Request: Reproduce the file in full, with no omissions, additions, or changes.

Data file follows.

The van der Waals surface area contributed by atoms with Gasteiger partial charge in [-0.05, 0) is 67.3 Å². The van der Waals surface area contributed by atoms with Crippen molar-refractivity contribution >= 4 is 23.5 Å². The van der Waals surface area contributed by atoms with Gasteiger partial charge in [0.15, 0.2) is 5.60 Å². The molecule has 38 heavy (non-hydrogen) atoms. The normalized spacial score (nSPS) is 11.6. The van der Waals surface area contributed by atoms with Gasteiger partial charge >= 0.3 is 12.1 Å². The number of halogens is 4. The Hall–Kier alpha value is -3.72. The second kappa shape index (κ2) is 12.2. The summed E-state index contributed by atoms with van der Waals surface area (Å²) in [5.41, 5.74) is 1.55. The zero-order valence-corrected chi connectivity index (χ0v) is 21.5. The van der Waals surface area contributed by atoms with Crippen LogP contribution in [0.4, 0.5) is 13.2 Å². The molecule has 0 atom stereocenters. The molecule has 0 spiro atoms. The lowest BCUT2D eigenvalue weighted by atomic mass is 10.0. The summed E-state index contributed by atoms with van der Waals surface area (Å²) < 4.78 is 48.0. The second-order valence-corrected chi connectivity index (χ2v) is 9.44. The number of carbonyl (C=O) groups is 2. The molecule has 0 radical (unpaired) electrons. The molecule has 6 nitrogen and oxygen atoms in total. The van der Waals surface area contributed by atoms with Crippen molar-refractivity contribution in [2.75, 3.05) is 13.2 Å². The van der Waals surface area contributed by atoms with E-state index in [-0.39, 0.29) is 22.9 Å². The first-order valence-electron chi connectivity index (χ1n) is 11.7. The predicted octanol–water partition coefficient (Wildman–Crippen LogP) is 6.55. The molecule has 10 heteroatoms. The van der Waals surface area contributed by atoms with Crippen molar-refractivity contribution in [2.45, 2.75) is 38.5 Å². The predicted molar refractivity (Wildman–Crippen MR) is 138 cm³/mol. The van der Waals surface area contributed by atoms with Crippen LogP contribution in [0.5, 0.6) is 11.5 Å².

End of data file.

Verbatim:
The van der Waals surface area contributed by atoms with Gasteiger partial charge in [-0.05, 0) is 67.3 Å². The van der Waals surface area contributed by atoms with Crippen molar-refractivity contribution >= 4 is 23.5 Å². The van der Waals surface area contributed by atoms with Gasteiger partial charge in [0.15, 0.2) is 5.60 Å². The molecule has 38 heavy (non-hydrogen) atoms. The normalized spacial score (nSPS) is 11.6. The van der Waals surface area contributed by atoms with Gasteiger partial charge >= 0.3 is 12.1 Å². The number of halogens is 4. The Hall–Kier alpha value is -3.72. The second kappa shape index (κ2) is 12.2. The summed E-state index contributed by atoms with van der Waals surface area (Å²) in [5.41, 5.74) is 1.55. The zero-order valence-corrected chi connectivity index (χ0v) is 21.5. The van der Waals surface area contributed by atoms with Crippen LogP contribution in [0.4, 0.5) is 13.2 Å². The molecule has 0 atom stereocenters. The molecule has 0 spiro atoms. The lowest BCUT2D eigenvalue weighted by atomic mass is 10.0. The summed E-state index contributed by atoms with van der Waals surface area (Å²) < 4.78 is 48.0. The second-order valence-corrected chi connectivity index (χ2v) is 9.44. The number of carbonyl (C=O) groups is 2. The molecule has 0 radical (unpaired) electrons. The molecule has 6 nitrogen and oxygen atoms in total. The van der Waals surface area contributed by atoms with Crippen molar-refractivity contribution in [2.75, 3.05) is 13.2 Å². The van der Waals surface area contributed by atoms with E-state index in [-0.39, 0.29) is 22.9 Å². The first-order valence-electron chi connectivity index (χ1n) is 11.7. The predicted octanol–water partition coefficient (Wildman–Crippen LogP) is 6.55. The molecule has 10 heteroatoms. The van der Waals surface area contributed by atoms with Crippen molar-refractivity contribution in [2.45, 2.75) is 38.5 Å². The predicted molar refractivity (Wildman–Crippen MR) is 138 cm³/mol. The van der Waals surface area contributed by atoms with Crippen LogP contribution in [0.5, 0.6) is 11.5 Å².